Sunday, February 19, 2023

India, not a nation of losers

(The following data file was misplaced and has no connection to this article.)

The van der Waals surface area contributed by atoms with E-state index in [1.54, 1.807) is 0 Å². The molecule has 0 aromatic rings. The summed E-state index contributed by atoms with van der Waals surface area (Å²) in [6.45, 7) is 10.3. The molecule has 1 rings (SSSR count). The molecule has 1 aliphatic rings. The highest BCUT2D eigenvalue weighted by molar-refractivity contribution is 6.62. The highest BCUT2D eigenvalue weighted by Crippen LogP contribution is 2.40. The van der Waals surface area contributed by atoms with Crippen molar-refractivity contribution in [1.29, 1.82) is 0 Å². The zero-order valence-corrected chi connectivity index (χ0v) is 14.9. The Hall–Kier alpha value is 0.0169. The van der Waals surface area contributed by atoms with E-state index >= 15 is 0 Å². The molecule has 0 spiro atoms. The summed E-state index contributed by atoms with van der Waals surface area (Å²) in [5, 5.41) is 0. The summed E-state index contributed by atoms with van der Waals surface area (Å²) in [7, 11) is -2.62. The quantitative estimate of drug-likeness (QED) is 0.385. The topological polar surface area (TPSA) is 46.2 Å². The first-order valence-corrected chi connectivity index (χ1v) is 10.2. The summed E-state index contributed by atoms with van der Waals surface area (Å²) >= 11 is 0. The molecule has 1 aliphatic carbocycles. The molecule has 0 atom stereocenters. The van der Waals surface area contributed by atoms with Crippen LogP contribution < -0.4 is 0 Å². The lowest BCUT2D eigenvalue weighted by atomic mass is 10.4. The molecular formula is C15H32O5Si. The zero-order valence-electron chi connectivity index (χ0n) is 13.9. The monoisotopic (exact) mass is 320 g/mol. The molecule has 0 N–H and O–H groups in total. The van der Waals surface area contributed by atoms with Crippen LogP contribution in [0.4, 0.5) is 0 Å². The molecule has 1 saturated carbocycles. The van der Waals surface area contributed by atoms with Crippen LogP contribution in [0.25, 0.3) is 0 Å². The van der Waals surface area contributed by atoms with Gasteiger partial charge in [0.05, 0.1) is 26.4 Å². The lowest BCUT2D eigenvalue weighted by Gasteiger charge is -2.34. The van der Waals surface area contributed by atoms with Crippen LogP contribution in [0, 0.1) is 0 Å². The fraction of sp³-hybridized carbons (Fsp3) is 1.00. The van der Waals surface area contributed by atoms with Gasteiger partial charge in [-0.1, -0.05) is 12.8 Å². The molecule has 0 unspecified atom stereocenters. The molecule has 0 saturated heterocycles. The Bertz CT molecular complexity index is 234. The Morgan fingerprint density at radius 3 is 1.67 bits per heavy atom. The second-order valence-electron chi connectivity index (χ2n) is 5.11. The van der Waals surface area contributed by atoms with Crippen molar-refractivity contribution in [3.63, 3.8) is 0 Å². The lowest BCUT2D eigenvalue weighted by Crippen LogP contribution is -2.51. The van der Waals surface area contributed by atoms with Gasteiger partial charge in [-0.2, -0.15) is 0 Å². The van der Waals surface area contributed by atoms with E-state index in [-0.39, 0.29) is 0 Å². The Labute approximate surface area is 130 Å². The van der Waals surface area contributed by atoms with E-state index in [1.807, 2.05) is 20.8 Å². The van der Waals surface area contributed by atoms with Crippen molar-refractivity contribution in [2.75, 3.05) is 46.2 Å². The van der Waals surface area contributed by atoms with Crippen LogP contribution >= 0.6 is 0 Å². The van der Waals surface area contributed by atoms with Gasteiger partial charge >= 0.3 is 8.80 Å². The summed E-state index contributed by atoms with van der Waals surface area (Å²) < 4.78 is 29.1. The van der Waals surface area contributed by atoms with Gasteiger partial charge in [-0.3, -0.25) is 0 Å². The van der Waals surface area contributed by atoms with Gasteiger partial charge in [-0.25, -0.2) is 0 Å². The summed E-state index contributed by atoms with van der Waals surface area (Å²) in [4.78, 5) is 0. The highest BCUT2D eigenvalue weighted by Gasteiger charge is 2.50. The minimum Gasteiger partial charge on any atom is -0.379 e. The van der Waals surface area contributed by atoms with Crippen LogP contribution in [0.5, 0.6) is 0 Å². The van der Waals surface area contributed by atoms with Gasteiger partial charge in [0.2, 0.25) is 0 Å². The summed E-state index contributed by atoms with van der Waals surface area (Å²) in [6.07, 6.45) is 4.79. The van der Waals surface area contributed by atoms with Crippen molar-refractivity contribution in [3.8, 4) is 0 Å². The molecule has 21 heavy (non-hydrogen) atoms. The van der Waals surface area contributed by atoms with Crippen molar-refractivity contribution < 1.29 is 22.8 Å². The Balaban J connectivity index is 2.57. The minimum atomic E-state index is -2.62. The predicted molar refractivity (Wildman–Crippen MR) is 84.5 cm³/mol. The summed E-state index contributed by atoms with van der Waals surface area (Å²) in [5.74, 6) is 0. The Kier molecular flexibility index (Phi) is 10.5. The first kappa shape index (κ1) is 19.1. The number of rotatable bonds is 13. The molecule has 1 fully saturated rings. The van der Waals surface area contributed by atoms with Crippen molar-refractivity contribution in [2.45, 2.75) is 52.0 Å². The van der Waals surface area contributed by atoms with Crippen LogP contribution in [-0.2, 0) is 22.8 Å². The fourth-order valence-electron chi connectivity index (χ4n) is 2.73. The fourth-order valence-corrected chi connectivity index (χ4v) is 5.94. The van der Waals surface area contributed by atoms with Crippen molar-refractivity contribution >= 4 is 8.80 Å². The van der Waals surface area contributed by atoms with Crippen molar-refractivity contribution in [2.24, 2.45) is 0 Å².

(Pragyata, Nov 2022) You Hindus have never done anything noteworthy, let alone brave or creative, that the foreigners who forever kept coming to subdue you, could have admired. Or at least that is the message Hindu readers, cinema-goers and schoolchildren get to consume. It is time to correct this negative self-image, as numerous observers muse, but the historians willing and able to transmute this pious intention into cold print haven’t been forthcoming in appreciable numbers. Communal history That is where a new generation of historians is stepping in. Foremost among them is Vikram Sampath, who made his name with a two-volume biography of Hindutva ideologue Vinayak Damodar Savarkar. His newest book, Bravehearts of Bharat, is about a series of freedom fighters that might as well have included Savarkar, but stops short at India’s formal passing into the status of British colony in 1858. It starts with Lalitaditya of Kashmir, who confronted among others Junayd al-Murri, successor as Arab governor to India’s first Muslim invader, Mohammed bin Qasim, but also Tibetans, pre-Islamic Turks; and ends with Begum Hazrat Mahal of Awadh, who fought the British. Note the large proportion of women among these fierce warriors, six of the fifteen whose story is narrated here. Moreover, two of them were Muslim: Chand Bibi of Ahmednagar, who fought against Akbar, and Begum Hazrat Mahal of Awadh, who took part in the Mutiny, now increasingly called (after Savarkar) the “First War of Independence”. This term has passed into the Congressite version of history in that it showcases a Hindu-Muslim unity against the British, as against the “communal” (Savarkarite!) emphasis on Hindu-Muslim conflict. The reader won’t notice any religiously partisan attitude in the description of their lives by the historian whom the Left has dubbed “Savarkar’s apologist”. Nonetheless, here and there the sheer facts of history will make the reader draw his own conclusions. Thus, most readers will know the defection in 1565 of the Muslim units of the Vijayanagar force in the battle of Talikota against a Muslim coalition, which transmuted an assured victory into a lethal defeat for the last remaining Hindu empire. Even for them it may be news that this was a repetitive behaviour pattern, e.g. in 712, “about 500 Arabs who were in [king of Sindh] Dahar’s army (…) deserted Dahar as they were reluctant to attack their co-religionists”. (p.12-13) Therefore, skeptics will doubt Sampath’s generous (or Congressite) characterization of Hazrat Mahal’s motive for engaging in the revolt of 1857: after the Indians’ defeat against the British she gained asylum in Nepal and had a “Hindustani Masjid” built there, “named in honour of the country she so dearly loved”. (p.320) Freedom Fighters like Savarkar and their purported heirs in Congress and other secularist circles like to affirm the patriotic motive, but this conceals that the Mutiny was a kind of mutual deception in which the Hindus sought to bring back the Maratha empire while the Muslims sought to re-establish the Moghul empire, which had never ceased to see itself as a foreign occupying force in a country that its founder Babar had cursed, and that was administered in a foreign language till the last. Everybody develops an attachment to his cradle-land, but was it this that motivated Hazrat Mahal, or was it zeal for the remains of a Muslim empire now dissolved by the British infidels? The one does not exclude the other. Martyrdom and victory The list of bravehearts was not selected for their martyrdom, though a few also tasted that. Thus, Banda Singh Bahadur, who pioneered Sikh military endeavour through the Khalsa founded by Guru Govind Singh but was at last captured and tortured to death by Moghul troops; or Rani Abbakka who ended up being captured by the Portuguese and dying in captivity, but was selected here for the more impressive list of defeats she had first inflicted on them. Most heroes here are spectacular and perpetual winners, such as Rajaraja and Rajendra Cola, or Lachit Barphukan. Of the Colas you have at least heard the name, and perhaps even that their policy was uniquely expansionist in that they conquered Eastern India and much of Southeast Asia, a counterpoint to the usual narrative that the Hindus never colonized foreign territories (mouthed both by pooh-poohers of Hindu valour and by Gandhi-style Hindu apologists). For details about their career, you can now turn to the accomplished historian Vikram Sampath, virtually the first to deal with this episode since KA Nilakanth Sastri’s History of South India (1955). But just as spectacular and certainly newer is his chronicle of Lachit Barphukan’s achievements. Indian schoolkids and grown-ups have been led to believe that until Shivaji in the late 17th century, Hindus had been totally helpless against the Muslim invaders. If you look at historical maps, the speed and magnitude of their conquering advances is no doubt impressive. Yet they were not infinite, sometimes because natural hurdles came in the way (thus, they failed to conquer Nepal), but often because Hindu resistance stopped them. That neither the Delhi Sultanate nor the Moghul Empire ever included Assam, was not for lack of trying. The champion of this successful resistance by the Ahom dynasty was Lachit Barpukhan (locally pronounced Borphukan), whose name deserves a similar aura as that of Shivaji (of whom he was a contemporary) or Peshwa Bajirao. He defeated the Moghul invasion force repeatedly, most spectacularly in the battle of Saraighat of 1671. Though the Ahoms ultimately fell due to an invasion, after six centuries, it was one from Burma (just like the Colas, the Buddhists too broke the stereotype with their foreign conquests), but the attempts at conquest from the Muslim-held Ganga plain were all fruitless. Nationalism The perspective of this book is clearly nationalist. More than the reader of his Savarkar biography will expect, Sampath does not hesitate to highlight episodes of Hindu-Muslim cooperation, not just against external enemy like the British but also against co-religionists. Secularists will hail this as proof that religion doesn’t matter, but history shows that Muslims at some point remember their religious duty vis-à-vis others whereas Hindus remain trusting of others until it is too late. To name the best-known examples: Jayachandra of Kannauj thought he could use an alliance with Mohammed Ghori against his rival Prithviraj Chauhan of Delhi, but after the victory over Prithviraj he ended up defeated by Ghori too; and Mahatma Gandhi imagined he could enlist the Caliphate movement into the Freedom Movement but only triggered the Moplah jihad against the Hindus of Kerala. That is why I see a need here to repeat that “nationalism is a misstatement of Hindu concerns”. Then again, the identification with India is at least a part of Hinduness. In Savarkar’s Hindu-nationalist (“Hindutva”) definition, a Hindu sees India not only as his Holyland (as a Western Hare Krishna might also do), but also as his Fatherland. For them, unlike for Muslims or Christians, India is not an area of expansion, a colony, but since forever their cradle. The Israeli historian Yoram Hazony shows in his dissident book The Virtue of Nationalism (2018) that nationalism was a great step forwards in the human evolution from a purely local viewpoint to an identification with a larger community mostly consisting of people you don’t personally know; and in India’s case, who fall outside your primary community: your caste. That is why Savarkar was a activist against caste. So from a viewpoint of social justice, this much-maligned ideology is not without its merits. It was one of the pillars of the French Revolution: the “brotherhood” pillar next to “liberty” and “equality”. So it may be a good thing if Indians, including Muslims, are reminded of their common nationhood. And of the virtues it produced, including bravery. Vikram Sampath: Bravehearts of Bharat. Vignettes from Indian History. Viking/Penguin Random House, Delhi 2022, 334 pp., Rs.799.